A female Anthophora plumipes Hairy-footed Flower-bee. One of our largest solitary bees, and one of the commonest bees of flowery gardens in spring. The beige males fly rapidly around flower beds hovering and darting periodically, their yellow faces usually quite obvious. The mid tarsi have a fringe of very long hairs that arise from all 5 tarsal segments. Typical females are very different-looking to males, jet-black except from the orange hairs on the hind tibiae.
A. plumipes is widespread and locally common over much of southern Britain, especially within urban areas. It is also frequent along the coast (especially soft-rock cliffs), in quarries and on chalk downland. Nesting usually takes place in vertical, sunny faces, such as cliffs, quarry sides, old walls and soft mortar of younger walls. Large nesting aggregations can develop over time. Females are often reported indoors, possibly where nesting occurs close to windows or in chimneys
A wide variety of flowers are visited, especially those with deeper flowers such as lamiates (dead-nettles, Ground-ivy), legumes (Common Gorse, bird's-foot trefoils), comfreys, lungworts and spring shrubs such as sallows, Blackthorn, cherries, plums and apples. Males emerge before females, usually in early March. Females can persist into June.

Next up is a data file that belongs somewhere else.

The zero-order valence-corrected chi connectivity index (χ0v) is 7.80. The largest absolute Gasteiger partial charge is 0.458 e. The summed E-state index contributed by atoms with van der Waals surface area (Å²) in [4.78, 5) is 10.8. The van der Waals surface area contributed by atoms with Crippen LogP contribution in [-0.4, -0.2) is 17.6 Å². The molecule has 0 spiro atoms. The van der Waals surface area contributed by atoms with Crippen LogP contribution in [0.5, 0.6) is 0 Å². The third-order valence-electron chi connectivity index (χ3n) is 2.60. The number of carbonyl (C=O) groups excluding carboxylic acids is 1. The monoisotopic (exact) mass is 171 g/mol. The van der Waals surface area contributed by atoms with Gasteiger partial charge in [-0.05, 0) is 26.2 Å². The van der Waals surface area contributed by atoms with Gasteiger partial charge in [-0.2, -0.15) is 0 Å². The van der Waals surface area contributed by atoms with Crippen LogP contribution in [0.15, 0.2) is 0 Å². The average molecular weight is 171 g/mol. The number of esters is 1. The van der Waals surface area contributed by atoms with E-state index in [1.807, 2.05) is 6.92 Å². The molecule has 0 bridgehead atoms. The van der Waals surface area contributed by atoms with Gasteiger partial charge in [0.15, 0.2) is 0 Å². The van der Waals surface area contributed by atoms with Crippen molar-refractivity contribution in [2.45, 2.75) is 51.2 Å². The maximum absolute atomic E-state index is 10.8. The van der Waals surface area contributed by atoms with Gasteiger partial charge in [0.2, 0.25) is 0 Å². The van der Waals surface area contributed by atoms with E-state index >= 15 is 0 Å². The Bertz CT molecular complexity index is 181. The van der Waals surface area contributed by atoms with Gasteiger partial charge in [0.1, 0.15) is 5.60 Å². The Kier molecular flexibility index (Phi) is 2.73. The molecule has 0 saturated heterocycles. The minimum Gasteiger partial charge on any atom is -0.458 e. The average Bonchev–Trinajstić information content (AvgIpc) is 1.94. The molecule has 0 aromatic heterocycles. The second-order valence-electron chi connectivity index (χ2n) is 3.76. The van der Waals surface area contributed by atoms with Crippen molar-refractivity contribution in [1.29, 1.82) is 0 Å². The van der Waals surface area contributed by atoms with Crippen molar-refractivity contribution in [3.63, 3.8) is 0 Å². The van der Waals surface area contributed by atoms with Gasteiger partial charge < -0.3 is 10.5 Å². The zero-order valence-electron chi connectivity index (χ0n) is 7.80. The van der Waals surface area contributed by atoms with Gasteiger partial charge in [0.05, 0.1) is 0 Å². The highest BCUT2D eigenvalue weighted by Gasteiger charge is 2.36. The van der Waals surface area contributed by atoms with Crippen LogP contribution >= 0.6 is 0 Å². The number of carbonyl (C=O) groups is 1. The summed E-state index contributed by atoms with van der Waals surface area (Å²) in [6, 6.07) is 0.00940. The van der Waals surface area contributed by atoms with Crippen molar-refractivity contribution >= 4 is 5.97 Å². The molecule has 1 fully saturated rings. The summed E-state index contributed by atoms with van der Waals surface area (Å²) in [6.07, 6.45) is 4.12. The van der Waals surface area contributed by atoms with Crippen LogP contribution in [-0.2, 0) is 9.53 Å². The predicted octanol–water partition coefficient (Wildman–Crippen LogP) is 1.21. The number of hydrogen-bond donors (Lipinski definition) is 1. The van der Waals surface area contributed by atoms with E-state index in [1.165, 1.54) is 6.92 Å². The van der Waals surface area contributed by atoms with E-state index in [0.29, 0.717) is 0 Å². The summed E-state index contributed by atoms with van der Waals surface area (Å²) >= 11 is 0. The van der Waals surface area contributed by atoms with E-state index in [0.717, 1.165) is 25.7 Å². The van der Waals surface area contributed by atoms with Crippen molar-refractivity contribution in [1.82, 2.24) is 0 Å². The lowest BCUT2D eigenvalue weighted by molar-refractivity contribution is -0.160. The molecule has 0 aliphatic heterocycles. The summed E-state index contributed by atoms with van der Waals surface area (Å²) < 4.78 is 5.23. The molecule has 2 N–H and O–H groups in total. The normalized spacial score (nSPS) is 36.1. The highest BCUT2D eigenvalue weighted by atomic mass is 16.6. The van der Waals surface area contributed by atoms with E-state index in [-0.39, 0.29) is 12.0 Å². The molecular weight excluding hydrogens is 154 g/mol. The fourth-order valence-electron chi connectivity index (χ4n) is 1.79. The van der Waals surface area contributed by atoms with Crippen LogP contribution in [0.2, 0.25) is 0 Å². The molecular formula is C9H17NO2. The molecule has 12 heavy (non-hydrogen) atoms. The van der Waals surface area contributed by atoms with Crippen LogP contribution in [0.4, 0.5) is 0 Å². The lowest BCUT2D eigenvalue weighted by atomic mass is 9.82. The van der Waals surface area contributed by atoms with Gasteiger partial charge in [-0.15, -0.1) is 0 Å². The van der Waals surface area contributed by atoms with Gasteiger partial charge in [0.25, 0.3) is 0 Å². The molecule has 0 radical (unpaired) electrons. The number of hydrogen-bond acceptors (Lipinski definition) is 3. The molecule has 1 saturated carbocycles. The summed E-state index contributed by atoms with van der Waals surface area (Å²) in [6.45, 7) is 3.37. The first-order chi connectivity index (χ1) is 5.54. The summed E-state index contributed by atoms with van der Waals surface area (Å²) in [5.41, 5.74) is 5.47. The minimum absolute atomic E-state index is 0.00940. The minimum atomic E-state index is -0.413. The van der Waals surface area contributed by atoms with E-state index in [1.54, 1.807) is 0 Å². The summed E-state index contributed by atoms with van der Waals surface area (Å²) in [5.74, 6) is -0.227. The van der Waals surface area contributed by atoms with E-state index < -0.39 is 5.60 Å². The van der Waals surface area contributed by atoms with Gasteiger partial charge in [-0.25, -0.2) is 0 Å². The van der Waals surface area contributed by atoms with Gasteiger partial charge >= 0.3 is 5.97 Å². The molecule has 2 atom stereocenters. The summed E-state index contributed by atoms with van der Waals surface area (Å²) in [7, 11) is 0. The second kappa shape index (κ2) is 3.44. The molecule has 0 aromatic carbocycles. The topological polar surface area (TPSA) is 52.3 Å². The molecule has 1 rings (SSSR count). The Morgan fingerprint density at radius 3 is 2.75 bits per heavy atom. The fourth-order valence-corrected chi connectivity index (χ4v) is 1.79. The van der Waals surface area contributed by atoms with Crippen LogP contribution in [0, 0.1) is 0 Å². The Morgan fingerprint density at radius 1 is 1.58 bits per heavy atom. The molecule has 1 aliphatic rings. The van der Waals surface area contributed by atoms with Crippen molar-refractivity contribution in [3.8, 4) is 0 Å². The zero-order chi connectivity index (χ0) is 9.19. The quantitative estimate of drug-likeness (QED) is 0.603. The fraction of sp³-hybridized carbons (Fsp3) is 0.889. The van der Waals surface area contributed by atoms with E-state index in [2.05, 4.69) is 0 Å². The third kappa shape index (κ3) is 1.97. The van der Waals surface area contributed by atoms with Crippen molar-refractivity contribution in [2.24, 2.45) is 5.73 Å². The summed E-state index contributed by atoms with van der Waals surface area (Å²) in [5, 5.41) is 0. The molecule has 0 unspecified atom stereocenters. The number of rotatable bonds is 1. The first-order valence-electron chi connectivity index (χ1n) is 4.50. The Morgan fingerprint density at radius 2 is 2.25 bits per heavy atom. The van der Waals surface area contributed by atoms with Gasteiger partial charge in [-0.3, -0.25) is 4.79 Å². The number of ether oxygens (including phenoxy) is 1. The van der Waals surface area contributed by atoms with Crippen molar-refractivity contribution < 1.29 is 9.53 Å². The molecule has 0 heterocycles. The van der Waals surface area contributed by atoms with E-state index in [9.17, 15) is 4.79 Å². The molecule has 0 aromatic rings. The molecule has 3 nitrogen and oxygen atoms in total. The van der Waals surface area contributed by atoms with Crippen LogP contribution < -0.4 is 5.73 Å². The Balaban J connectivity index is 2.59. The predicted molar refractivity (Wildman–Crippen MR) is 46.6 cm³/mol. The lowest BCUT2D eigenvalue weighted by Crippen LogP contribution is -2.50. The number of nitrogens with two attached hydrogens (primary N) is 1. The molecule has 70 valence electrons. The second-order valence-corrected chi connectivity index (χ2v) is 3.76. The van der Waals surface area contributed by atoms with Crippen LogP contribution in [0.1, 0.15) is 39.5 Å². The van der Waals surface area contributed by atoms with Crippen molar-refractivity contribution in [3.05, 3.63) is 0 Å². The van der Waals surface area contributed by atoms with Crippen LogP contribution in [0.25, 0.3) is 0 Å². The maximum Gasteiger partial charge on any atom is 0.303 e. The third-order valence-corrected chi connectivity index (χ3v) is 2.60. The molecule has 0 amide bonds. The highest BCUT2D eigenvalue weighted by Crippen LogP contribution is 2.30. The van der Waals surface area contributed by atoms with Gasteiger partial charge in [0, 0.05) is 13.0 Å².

|female Anthophora plumipes Hairy-footed Flower-bee|
Epistrophe eligans - A distinctive, medium-sized hoverfly that can attain great abundance for a short period of mid spring - typically peaking when the Hawthorn is in blossom. The males can be conspicuous as they hover in loose swarms in rides and clearings. It can turn up far away from woods too. Both sexes occasionally have an extra orange band on tergite 3. The larvae are aphidophagous on a range of trees and shrubs, less often herbaceous species.
Eupeodes luniger - Our most frequent Eupeodes, with a pronounced spring peak (usually featuring darker individuals that have probably overwintered as pupae) plus further peaks of abundance in summer.